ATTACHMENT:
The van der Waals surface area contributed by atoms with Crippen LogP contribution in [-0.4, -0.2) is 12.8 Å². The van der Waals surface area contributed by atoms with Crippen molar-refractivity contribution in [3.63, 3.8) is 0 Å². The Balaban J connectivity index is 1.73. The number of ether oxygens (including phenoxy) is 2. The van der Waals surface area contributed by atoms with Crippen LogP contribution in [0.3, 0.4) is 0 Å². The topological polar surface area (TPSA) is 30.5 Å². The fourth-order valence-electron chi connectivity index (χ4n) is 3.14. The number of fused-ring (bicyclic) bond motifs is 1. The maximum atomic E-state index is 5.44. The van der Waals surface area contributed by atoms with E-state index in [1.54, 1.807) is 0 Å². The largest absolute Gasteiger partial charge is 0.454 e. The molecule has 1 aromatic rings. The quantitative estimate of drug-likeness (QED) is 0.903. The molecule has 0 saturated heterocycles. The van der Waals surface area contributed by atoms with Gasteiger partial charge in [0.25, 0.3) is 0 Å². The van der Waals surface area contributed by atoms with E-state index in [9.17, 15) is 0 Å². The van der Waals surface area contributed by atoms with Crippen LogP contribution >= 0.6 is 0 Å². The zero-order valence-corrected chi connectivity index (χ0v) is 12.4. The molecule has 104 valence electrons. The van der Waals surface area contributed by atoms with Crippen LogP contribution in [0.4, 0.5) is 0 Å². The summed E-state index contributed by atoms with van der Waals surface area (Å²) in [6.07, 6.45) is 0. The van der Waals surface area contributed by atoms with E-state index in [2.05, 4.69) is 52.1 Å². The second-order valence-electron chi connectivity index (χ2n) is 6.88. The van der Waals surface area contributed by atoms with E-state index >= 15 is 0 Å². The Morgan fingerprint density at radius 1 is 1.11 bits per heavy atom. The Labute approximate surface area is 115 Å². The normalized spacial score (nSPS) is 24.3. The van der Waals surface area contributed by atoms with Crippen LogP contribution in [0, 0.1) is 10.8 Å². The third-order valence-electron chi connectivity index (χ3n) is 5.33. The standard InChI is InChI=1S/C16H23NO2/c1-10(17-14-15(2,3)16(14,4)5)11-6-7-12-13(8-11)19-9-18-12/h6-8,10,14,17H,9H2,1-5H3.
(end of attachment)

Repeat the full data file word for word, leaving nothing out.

The van der Waals surface area contributed by atoms with Crippen LogP contribution in [-0.4, -0.2) is 12.8 Å². The van der Waals surface area contributed by atoms with Crippen molar-refractivity contribution in [3.63, 3.8) is 0 Å². The Balaban J connectivity index is 1.73. The number of ether oxygens (including phenoxy) is 2. The van der Waals surface area contributed by atoms with Crippen LogP contribution in [0.3, 0.4) is 0 Å². The topological polar surface area (TPSA) is 30.5 Å². The fourth-order valence-electron chi connectivity index (χ4n) is 3.14. The number of fused-ring (bicyclic) bond motifs is 1. The maximum atomic E-state index is 5.44. The van der Waals surface area contributed by atoms with E-state index in [1.54, 1.807) is 0 Å². The largest absolute Gasteiger partial charge is 0.454 e. The molecule has 1 aromatic rings. The quantitative estimate of drug-likeness (QED) is 0.903. The molecule has 0 saturated heterocycles. The van der Waals surface area contributed by atoms with Gasteiger partial charge in [0.25, 0.3) is 0 Å². The van der Waals surface area contributed by atoms with E-state index in [9.17, 15) is 0 Å². The van der Waals surface area contributed by atoms with Crippen LogP contribution >= 0.6 is 0 Å². The zero-order valence-corrected chi connectivity index (χ0v) is 12.4. The molecule has 104 valence electrons. The van der Waals surface area contributed by atoms with Crippen LogP contribution in [0.4, 0.5) is 0 Å². The summed E-state index contributed by atoms with van der Waals surface area (Å²) in [6.07, 6.45) is 0. The van der Waals surface area contributed by atoms with E-state index in [2.05, 4.69) is 52.1 Å². The second-order valence-electron chi connectivity index (χ2n) is 6.88. The van der Waals surface area contributed by atoms with E-state index >= 15 is 0 Å². The Morgan fingerprint density at radius 1 is 1.11 bits per heavy atom. The Labute approximate surface area is 115 Å². The normalized spacial score (nSPS) is 24.3. The van der Waals surface area contributed by atoms with Crippen LogP contribution in [0, 0.1) is 10.8 Å². The third-order valence-electron chi connectivity index (χ3n) is 5.33. The standard InChI is InChI=1S/C16H23NO2/c1-10(17-14-15(2,3)16(14,4)5)11-6-7-12-13(8-11)19-9-18-12/h6-8,10,14,17H,9H2,1-5H3.